4. Hey! That was too quick of a mention of cats. Patsy may think you're her personal maid, but cats don't think it, they know it. I love dogs, too, and always had one for the first 40+ years of my life, but for ease of care and flexibility in being gone, I'll now take my cat any day. However, he'd rather stay home and sleep on the bed instead of accompany me on a walk. Guess there are pros and cons. Good job of writing your opinion.

  5. Hi, Elizabeth,

    I think it's great to have a dog, always wanted one as a child, but have never had one. Dogs fit into writing so well.

  6. I have an Australian shepherd, who also happens to be blind in one eye like your other dog. I used to have a malamute, so of course I had to check out the blog posts that were tagged with that breed as well. It makes sense that dogs find their way into your writing since they are such a big part of your life. Thank you again for the fun post!

  7. I love the way you distinguish between 2 legged Patsy and 4 legged Patsy!

  8. Hi, Unknown: First, sorry for the typo in my response. Oops! I meant to write "fictional" situation. I've never had an Australian shepherd. They sound smarter than I am, and much more energetic. As for malamutes, they are gorgeous, but a bit too independent for my taste. Our malamute mix was a beautiful dog, but he could pull me like a sled whenever he wanted.

  9. Hi, Anonymous: I shouldn't have zipped by cats so fast. I love cats, too, and you're perfectly right that they're easier to take care of than dogs, though not as eager to go on walks. I chose to concentrate on dogs because of the title of this site, but I could tell you plenty about the cats who have wormed their furry way into my life over the years. Thanks for your comment.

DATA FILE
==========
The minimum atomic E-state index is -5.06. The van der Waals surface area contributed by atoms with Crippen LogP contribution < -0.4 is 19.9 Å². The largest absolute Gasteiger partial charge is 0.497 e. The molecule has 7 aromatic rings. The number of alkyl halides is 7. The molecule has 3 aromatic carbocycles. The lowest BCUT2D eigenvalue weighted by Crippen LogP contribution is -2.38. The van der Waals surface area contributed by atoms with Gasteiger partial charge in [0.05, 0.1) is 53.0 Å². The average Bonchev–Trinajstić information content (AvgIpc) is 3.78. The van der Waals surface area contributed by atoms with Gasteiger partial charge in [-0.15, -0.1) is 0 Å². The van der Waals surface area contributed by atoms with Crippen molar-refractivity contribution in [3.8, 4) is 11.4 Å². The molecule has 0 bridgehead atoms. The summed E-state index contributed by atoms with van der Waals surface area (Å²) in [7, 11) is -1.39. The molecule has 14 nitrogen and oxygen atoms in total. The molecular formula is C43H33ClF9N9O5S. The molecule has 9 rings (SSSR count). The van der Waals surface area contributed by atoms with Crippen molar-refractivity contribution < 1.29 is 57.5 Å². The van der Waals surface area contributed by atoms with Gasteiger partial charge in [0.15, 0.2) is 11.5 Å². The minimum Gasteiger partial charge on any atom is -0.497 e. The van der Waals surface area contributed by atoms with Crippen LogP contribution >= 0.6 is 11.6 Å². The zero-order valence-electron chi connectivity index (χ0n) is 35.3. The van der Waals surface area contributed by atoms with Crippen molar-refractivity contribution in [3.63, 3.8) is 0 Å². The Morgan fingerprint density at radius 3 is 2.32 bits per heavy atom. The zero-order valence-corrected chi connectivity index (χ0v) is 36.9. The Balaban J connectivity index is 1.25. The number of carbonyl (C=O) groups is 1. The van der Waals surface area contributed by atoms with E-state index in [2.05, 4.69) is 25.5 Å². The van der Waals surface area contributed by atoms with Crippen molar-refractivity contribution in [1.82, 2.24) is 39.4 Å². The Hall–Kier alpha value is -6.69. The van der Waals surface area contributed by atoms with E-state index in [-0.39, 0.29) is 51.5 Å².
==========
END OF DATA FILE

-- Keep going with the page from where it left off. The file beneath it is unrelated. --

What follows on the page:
10. Hi, Jacquie: You've never had a dog? I know some people choose not to wrestle the mess and the inconvenience, but if you wanted a dog as a child, I'm curious about what stopped you from getting one as an adult. I can think of plenty of legitimate reasons, so if you aren't going to acquire one, I hope you get to enjoy them vicariously, maybe even through reading about them. Dogs just make me feel good. Thanks for commenting.

  11. Hi there Patsy nice to meet you
    Benny & Lily

  12. Hi, Bonnie: I think it was the two-legged Patsy who came up with the distinction, so she really can't complain about being called Pawless Patsy. However, she has always thought it a bit unfair that she's been my close friend for 60+ years and hasn't ever managed to earn the "perfect" designation. What can I tell you? I call 'em the way I see 'em. :-)

  13. Hi Benny and Lily,

    Patsy doesn't type too well, but she says she loves to run on the beach when she gets a chance, which is not often enough, as we live in the middle of Oregon. She loves the water, so living by the beach would be perfect! She has to make do with rivers and lakes.